Sermon for June 8, 2014
Texts – Acts 2:1-21, John 20:19-23, 1 Corinthians12:3b-13
I find that Lutherans talk mostly about Jesus. As Mark Allen Powell puts it, “We’re very Jesusy people.” We claim to be Trinitarian in our theology, and defend that label proudly. But when it comes to the topics we like to preach about and study I think the breakdown looks something like this:
God the Father 7.65%
God the Son (Jesus) 92.3%
God the Holy Spirit 0.05% (and then only in a whisper)
Maybe it harkens back to the days when we referred to the third person of the Trinity as the Holy Ghost, and we’re afraid of ghosts. But I think it is more because of the unpredictable nature of the Holy Spirit. The Holy Spirit is very hard to put in a box which we can tape up and label with a Magic Marker.
The work of the Holy Spirit is also hard to boxify. Calling, enlightening, and sanctifying. Comforting, teaching, and guiding. Gathering, enlivening, and sending. And the only picture we have of the Holy Spirit is of a dove on Jesus shoulder. Even the Hebrew word ruach (pronounce the “ch” as though you are clearing your throat) has three basic meanings: wind, breath, and spirit. The Holy Spirit is really hard to pin down, just like wind or breath. And we don’t like things w can control.
Yet, without the Spirit we are lost. In his explanation to the third article of the Apostle’s Creed, Martin Luther writes:
I believe that by my own understanding or strength I cannot believe in Jesus Christ my Lord or come to him, but instead the Holy Spirit has called me through the gospel, enlightened me with his gifts, made me holy and kept me in the true faith, just as he calls, gathers, enlightens, and makes holy the whole Christian church on earth and keeps it with Jesus Christ in the one common, true faith. Daily in this Christian church the Holy Spirit abundantly forgives all sins—mine and those of all believers. On the last day the Holy Spirit will raise me and all the dead and will give to me and all believers in Christ eternal life. This is most certainly true.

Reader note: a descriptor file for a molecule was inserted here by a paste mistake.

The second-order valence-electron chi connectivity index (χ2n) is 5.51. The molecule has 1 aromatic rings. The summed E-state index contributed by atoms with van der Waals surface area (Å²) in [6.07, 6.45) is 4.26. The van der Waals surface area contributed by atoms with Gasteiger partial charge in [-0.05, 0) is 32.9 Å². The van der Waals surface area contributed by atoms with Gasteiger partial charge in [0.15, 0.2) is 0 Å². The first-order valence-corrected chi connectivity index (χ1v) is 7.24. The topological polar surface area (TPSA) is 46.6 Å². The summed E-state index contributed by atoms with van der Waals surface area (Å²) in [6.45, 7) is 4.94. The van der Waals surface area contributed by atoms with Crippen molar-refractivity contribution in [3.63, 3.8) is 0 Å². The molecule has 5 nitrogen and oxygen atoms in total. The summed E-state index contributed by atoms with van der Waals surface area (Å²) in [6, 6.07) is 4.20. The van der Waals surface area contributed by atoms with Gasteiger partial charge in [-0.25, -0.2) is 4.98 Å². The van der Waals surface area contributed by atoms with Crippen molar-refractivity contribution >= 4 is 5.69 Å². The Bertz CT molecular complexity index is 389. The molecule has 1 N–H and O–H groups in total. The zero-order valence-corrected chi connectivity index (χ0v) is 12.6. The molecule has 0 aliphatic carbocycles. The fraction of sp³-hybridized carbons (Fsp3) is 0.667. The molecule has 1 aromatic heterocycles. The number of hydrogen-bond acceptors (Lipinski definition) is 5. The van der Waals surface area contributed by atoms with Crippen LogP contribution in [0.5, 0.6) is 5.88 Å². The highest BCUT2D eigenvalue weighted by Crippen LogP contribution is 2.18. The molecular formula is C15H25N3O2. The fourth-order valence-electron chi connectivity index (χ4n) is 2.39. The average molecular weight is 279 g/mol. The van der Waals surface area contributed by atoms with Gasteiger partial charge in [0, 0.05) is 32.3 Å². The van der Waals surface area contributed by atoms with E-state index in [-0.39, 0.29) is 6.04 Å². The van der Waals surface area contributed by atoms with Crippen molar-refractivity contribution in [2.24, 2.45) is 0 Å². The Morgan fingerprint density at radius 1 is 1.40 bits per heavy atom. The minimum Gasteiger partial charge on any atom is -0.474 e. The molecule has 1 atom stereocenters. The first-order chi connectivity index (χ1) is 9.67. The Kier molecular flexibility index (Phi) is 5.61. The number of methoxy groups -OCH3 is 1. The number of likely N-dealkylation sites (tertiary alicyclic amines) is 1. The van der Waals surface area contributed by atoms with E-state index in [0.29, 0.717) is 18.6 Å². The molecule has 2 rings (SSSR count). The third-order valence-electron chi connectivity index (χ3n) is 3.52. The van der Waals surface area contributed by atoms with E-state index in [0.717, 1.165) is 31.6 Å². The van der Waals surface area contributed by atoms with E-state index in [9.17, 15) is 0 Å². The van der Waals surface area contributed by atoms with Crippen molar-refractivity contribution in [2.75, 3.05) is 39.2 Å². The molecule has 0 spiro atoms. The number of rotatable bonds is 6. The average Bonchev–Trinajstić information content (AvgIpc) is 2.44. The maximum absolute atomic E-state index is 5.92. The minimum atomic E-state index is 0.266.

I wish the new translation had kept the word “sanctifies,” what a windy breathy word that is. And it is a nebulous word that more accurately befits the work of the Spirit.
The Holy Spirit is breathed into us by Christ in the upper room with the disciples. With the Spirit is also given the power to forgive, a power normally reserved for God. But since God the Spirit is with us and within us so is the power of the Spirit at work in us and through us.
And there are other gifts that come with the Holy Spirit, it’s like the haul some people get on their birthday. Gift upon gift, upon gift.
There’s speaking in tongues, preaching, teaching, discernment of spirits, compassion, love, joy, generosity, hospitality, baking lemon marangue pies for the pastor (and many others too numerous to mention here.)
In 1 Corinthians 12:4-6 Paul writes, “4Now there are varieties of gifts, but the same Spirit; 5and there are varieties of services, but the same Lord; 6and there are varieties of activities, but it is the same God who activates all of them in everyone.” All these many and varying gifts are from the one Holy Spirit who calls all people to use their gifts to serve the one Lord, God. And it is the same God whom we are called to serve that makes those gifts active in our lives.
For many of us, the fear comes from the fact that God chooses which gifts we will have and we are given no say n the matter. The gifts come from God, we are given the power to use them by God, in the service of God. In no way are the gifts meant to be ours to use for our own purpose. As a matter of fact, Paul goes on in vs. 7, “To each is given the manifestation of the Spirit for the common good.”
God gives me specific gifts by the Holy Spirit to be used for the sake of the community. And God gives you specific gifts by the Holy Spirit to be used for the sake of the community. When we use our gifts in concert with one another then we truly become the Body of Christ as God envisioned us to be. It is then that we become like the disciples witnessing in the streets of Jerusalem to the amazing and wonderful acts of God, to the praise and glory of Jesus Christ.